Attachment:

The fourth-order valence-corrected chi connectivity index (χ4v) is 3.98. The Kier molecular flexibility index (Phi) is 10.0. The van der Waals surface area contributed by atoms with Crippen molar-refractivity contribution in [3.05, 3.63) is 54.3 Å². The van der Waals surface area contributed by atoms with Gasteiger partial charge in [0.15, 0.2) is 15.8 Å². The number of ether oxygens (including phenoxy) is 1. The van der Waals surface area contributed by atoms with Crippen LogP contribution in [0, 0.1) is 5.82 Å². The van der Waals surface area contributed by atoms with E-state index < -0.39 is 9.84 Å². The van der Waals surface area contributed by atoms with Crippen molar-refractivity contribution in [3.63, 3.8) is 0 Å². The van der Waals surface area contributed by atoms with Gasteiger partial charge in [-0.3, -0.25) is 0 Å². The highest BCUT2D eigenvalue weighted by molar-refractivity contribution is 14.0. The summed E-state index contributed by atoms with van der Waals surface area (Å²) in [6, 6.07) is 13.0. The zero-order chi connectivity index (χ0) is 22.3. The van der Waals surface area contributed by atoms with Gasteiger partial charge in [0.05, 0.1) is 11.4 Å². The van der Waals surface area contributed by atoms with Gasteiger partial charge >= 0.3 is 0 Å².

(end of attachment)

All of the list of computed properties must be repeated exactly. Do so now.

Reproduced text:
The fourth-order valence-corrected chi connectivity index (χ4v) is 3.98. The Kier molecular flexibility index (Phi) is 10.0. The van der Waals surface area contributed by atoms with Crippen molar-refractivity contribution in [3.05, 3.63) is 54.3 Å². The van der Waals surface area contributed by atoms with Gasteiger partial charge in [0.15, 0.2) is 15.8 Å². The number of ether oxygens (including phenoxy) is 1. The van der Waals surface area contributed by atoms with Crippen LogP contribution in [0, 0.1) is 5.82 Å². The van der Waals surface area contributed by atoms with E-state index < -0.39 is 9.84 Å². The van der Waals surface area contributed by atoms with Crippen molar-refractivity contribution in [3.63, 3.8) is 0 Å². The van der Waals surface area contributed by atoms with Gasteiger partial charge in [-0.3, -0.25) is 0 Å². The highest BCUT2D eigenvalue weighted by molar-refractivity contribution is 14.0. The summed E-state index contributed by atoms with van der Waals surface area (Å²) in [6, 6.07) is 13.0. The zero-order chi connectivity index (χ0) is 22.3. The van der Waals surface area contributed by atoms with Gasteiger partial charge in [0.05, 0.1) is 11.4 Å². The van der Waals surface area contributed by atoms with Gasteiger partial charge >= 0.3 is 0 Å².